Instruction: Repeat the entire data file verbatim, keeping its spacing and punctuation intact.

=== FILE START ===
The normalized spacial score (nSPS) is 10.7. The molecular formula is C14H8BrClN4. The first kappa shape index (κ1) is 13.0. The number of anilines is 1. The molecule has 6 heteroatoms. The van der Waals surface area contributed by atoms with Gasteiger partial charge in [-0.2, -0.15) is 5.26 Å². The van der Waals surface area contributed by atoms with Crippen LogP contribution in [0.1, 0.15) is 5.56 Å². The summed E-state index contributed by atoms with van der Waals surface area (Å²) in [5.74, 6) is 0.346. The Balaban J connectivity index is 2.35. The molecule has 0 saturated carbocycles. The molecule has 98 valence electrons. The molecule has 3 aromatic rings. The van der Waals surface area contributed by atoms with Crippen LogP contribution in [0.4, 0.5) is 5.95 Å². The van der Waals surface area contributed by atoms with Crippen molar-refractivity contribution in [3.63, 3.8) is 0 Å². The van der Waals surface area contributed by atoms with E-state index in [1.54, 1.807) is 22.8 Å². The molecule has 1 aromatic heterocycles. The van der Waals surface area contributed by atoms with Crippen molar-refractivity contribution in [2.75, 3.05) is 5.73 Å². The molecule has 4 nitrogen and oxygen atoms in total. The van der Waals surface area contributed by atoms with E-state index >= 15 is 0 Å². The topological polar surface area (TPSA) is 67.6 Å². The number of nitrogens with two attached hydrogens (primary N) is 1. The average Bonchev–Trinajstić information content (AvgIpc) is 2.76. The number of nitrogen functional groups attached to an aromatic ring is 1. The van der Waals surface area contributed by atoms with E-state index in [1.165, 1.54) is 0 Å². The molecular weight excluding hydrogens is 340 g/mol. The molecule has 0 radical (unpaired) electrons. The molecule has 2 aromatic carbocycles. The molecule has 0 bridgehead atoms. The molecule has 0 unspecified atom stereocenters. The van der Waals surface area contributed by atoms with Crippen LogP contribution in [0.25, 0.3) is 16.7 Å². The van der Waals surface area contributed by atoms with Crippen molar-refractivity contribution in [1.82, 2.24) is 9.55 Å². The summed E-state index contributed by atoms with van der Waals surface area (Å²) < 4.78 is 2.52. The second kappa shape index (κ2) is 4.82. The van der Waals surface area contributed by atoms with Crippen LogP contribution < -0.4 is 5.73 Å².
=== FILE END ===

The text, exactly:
The normalized spacial score (nSPS) is 10.7. The molecular formula is C14H8BrClN4. The first kappa shape index (κ1) is 13.0. The number of anilines is 1. The molecule has 6 heteroatoms. The van der Waals surface area contributed by atoms with Gasteiger partial charge in [-0.2, -0.15) is 5.26 Å². The van der Waals surface area contributed by atoms with Crippen LogP contribution in [0.1, 0.15) is 5.56 Å². The summed E-state index contributed by atoms with van der Waals surface area (Å²) in [5.74, 6) is 0.346. The Balaban J connectivity index is 2.35. The molecule has 0 saturated carbocycles. The molecule has 98 valence electrons. The molecule has 3 aromatic rings. The van der Waals surface area contributed by atoms with Crippen LogP contribution in [0.4, 0.5) is 5.95 Å². The van der Waals surface area contributed by atoms with Crippen molar-refractivity contribution in [3.63, 3.8) is 0 Å². The van der Waals surface area contributed by atoms with E-state index in [1.54, 1.807) is 22.8 Å². The molecule has 1 aromatic heterocycles. The van der Waals surface area contributed by atoms with Crippen molar-refractivity contribution in [2.75, 3.05) is 5.73 Å². The molecule has 4 nitrogen and oxygen atoms in total. The van der Waals surface area contributed by atoms with E-state index >= 15 is 0 Å². The topological polar surface area (TPSA) is 67.6 Å². The number of nitrogens with two attached hydrogens (primary N) is 1. The average Bonchev–Trinajstić information content (AvgIpc) is 2.76. The number of nitrogen functional groups attached to an aromatic ring is 1. The van der Waals surface area contributed by atoms with E-state index in [1.165, 1.54) is 0 Å². The molecular weight excluding hydrogens is 340 g/mol. The molecule has 0 radical (unpaired) electrons. The molecule has 2 aromatic carbocycles. The molecule has 0 bridgehead atoms. The molecule has 0 unspecified atom stereocenters. The van der Waals surface area contributed by atoms with Crippen LogP contribution in [0.25, 0.3) is 16.7 Å². The van der Waals surface area contributed by atoms with Crippen molar-refractivity contribution in [1.82, 2.24) is 9.55 Å². The summed E-state index contributed by atoms with van der Waals surface area (Å²) < 4.78 is 2.52. The second kappa shape index (κ2) is 4.82. The van der Waals surface area contributed by atoms with Crippen LogP contribution < -0.4 is 5.73 Å².